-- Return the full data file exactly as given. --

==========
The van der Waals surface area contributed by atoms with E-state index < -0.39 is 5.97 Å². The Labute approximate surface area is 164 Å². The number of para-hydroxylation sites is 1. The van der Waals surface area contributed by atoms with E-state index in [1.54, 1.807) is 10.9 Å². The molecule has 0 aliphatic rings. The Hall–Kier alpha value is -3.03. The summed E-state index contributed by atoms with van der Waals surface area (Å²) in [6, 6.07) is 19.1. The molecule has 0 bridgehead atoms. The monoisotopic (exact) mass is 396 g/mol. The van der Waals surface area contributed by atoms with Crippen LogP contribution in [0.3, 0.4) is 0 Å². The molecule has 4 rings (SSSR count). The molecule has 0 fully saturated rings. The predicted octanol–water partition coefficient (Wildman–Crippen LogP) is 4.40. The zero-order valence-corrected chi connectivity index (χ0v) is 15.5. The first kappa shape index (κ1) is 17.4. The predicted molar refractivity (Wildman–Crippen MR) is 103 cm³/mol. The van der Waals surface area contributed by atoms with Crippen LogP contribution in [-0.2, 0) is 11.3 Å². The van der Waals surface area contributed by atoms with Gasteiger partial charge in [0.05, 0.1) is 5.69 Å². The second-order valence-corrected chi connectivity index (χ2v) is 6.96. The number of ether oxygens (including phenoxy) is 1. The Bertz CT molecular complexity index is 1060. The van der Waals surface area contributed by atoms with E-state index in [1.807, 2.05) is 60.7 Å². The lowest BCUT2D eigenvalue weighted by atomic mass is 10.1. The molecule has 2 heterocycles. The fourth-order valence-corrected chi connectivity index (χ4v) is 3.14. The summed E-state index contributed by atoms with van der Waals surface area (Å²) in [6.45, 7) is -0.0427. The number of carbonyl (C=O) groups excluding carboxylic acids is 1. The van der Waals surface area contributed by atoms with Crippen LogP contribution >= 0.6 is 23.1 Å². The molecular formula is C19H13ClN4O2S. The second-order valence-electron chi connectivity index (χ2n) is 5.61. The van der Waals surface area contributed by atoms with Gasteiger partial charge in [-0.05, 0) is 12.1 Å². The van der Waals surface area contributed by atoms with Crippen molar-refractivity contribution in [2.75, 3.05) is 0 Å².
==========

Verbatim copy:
The van der Waals surface area contributed by atoms with E-state index < -0.39 is 5.97 Å². The Labute approximate surface area is 164 Å². The number of para-hydroxylation sites is 1. The van der Waals surface area contributed by atoms with E-state index in [1.54, 1.807) is 10.9 Å². The molecule has 0 aliphatic rings. The Hall–Kier alpha value is -3.03. The summed E-state index contributed by atoms with van der Waals surface area (Å²) in [6, 6.07) is 19.1. The molecule has 0 bridgehead atoms. The monoisotopic (exact) mass is 396 g/mol. The van der Waals surface area contributed by atoms with Crippen LogP contribution in [0.3, 0.4) is 0 Å². The molecule has 4 rings (SSSR count). The molecule has 0 fully saturated rings. The predicted octanol–water partition coefficient (Wildman–Crippen LogP) is 4.40. The zero-order valence-corrected chi connectivity index (χ0v) is 15.5. The first kappa shape index (κ1) is 17.4. The predicted molar refractivity (Wildman–Crippen MR) is 103 cm³/mol. The van der Waals surface area contributed by atoms with Crippen LogP contribution in [-0.2, 0) is 11.3 Å². The van der Waals surface area contributed by atoms with Gasteiger partial charge in [0.05, 0.1) is 5.69 Å². The second-order valence-corrected chi connectivity index (χ2v) is 6.96. The number of ether oxygens (including phenoxy) is 1. The Bertz CT molecular complexity index is 1060. The van der Waals surface area contributed by atoms with E-state index in [1.807, 2.05) is 60.7 Å². The lowest BCUT2D eigenvalue weighted by atomic mass is 10.1. The molecule has 2 heterocycles. The fourth-order valence-corrected chi connectivity index (χ4v) is 3.14. The summed E-state index contributed by atoms with van der Waals surface area (Å²) in [6.45, 7) is -0.0427. The number of carbonyl (C=O) groups excluding carboxylic acids is 1. The van der Waals surface area contributed by atoms with Crippen LogP contribution >= 0.6 is 23.1 Å². The molecular formula is C19H13ClN4O2S. The second-order valence-electron chi connectivity index (χ2n) is 5.61. The van der Waals surface area contributed by atoms with Gasteiger partial charge in [-0.05, 0) is 12.1 Å². The van der Waals surface area contributed by atoms with Crippen molar-refractivity contribution in [2.75, 3.05) is 0 Å².